In late April, Bennett wrote on his MySpace blog about dealing with intense pain from a hip injury suffered during a dive from the stage while playing with Titanic Love Affair. He was preparing to have surgery, but was concerned about his lack of health insurance. However, he also was looking forward to finishing his fifth solo album, "Kicking at the Perfumed Air," at his studio, Pieholden Suites, named after the song on "Summerteeth" that best encapsulates his talents as an arranger.
"This whole experience [with the hip pain] has really taught me to look both inward and outward for support, and I've learned things about myself that I thought I had completely figured out years ago," Bennett wrote. "Family and friends have helped me to keep faith in a future that will actually be much more carefree than my constricted present state. I encourage you all to tell me stories of recovery, as they really do help... All in all, I'm 'in a really good place' right now; I'm just waiting until I can make it all happen."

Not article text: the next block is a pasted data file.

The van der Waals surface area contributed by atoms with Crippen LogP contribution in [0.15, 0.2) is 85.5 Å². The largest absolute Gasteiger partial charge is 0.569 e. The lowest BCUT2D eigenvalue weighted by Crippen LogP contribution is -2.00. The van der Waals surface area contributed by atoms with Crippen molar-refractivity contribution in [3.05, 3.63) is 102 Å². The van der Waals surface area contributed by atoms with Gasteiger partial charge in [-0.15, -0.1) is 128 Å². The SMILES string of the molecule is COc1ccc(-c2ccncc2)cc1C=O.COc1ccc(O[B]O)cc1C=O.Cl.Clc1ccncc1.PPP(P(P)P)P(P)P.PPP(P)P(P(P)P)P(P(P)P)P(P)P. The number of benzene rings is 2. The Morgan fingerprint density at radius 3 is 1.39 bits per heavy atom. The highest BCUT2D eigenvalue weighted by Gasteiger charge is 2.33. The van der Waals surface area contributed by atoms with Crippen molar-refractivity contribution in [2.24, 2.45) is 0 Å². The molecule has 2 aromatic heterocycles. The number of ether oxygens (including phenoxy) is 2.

Bennett's former bandmates in Wilco are touring in Spain and could not be reached for comment. But Burch said he had spoken to bassist John Stirratt, and the band was "broken up" about the news.
"He was an extremely talented musician and a great person, and I'll miss him terribly," Burch added.
UPDATE: Wilco publicist Deb Bernardini released the following statement from Tweedy:
"We are all deeply saddened by this tragedy. We will miss Jay as we remember him -- as a truly unique and gifted human being and one who made welcome and significant contributions to the band's songs and evolution. Our thoughts go out to his family and friends in this very difficult time."
UPDATE: The Undertow Music Collective, Bennett's label and management, released the following statement Wednesday morning:
Our good friend Jay Walter Bennett left us this weekend. As news hits the wires so instantaneously these days, we thought it was important to share some thoughts about our friend and brother before any rumors got out of hand.